Cats and Classical Music

Cats and Classical Music

by Giselle Stancic

As a cat adopter and classical musician, I’ve long been intrigued by the influence of our feline friends on composers and their music. Cats hold a special place in keyboard, vocal, orchestral, and contemporary music.  Going back in history, one of the earliest cat-inspired compositions was Domenico Scarlatti’s “Cat’s Fugue” from 1739. As the story goes, the composer’s cat wrote the melody as she walked across the harpsichord keyboard. Here’s a piano version. Can you hear the kitty on the keys? Moving into the 19th century, Gioachino Rossini’s “Duetto Buffo di Due Gatti” consists of one word —   you guessed it —  “meow.” Check out this performance by opera sopranos Kiri Te Kanawa and Norma Burrows, complete with a little playful purring. 

Later in the 1800s, Camille Saint-Saëns honored the king of cats in his “Introduction and Royal March of the Lion,” which opens The Carnival of the Animals. This piece captures the regal bearing of our cat companions, no matter their size. Enjoy the roars in the pianos!  Twentieth-century composers also paid homage to their feline collaborators. Igor Stravinsky composed a set of cat lullabies for voice and three clarinets. Maurice Ravel lived with several Siamese cats who served as models for the meow duet in his opera, L’Enfant et Les sortilège (The Child and the Spells). Alberto Ginastera dedicated one of his Cinco Canciones to the “Gato” or “Cat dance,” popular in his home country of Argentina. In this spirited version, you can almost see the “cats” twirling across the dance floor. And, as a clarinetist, how could I forget to share the cat theme from Prokofiev’s Peter and the Wolf?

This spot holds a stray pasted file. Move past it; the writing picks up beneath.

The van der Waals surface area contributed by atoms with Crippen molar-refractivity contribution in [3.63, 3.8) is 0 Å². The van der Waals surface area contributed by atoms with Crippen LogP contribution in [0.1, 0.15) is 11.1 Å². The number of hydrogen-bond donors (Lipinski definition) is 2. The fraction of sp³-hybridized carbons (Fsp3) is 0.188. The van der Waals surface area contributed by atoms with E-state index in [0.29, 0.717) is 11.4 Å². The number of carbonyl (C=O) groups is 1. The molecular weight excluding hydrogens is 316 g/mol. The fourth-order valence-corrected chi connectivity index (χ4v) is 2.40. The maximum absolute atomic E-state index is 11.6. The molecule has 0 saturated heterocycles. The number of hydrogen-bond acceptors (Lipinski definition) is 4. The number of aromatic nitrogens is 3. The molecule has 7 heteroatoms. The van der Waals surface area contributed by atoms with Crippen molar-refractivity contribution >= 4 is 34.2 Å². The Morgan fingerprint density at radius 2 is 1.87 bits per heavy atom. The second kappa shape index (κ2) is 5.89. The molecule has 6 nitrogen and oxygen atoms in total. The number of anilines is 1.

In contemporary music, composer Philip Glass once said that a number of his pieces were started when his cat walked across the keys of his piano. Here’s a cute video of “A Cat Called Honda,” with Glass’s music playing in the background. Throughout the centuries, cats have been a source of artistic inspiration, but who will be the next great composer to immortalize the cat in music? Or maybe our kitties will spark our creativity to write a song or compose a symphony. We’ll keep listening.


Edited by Rena Henderson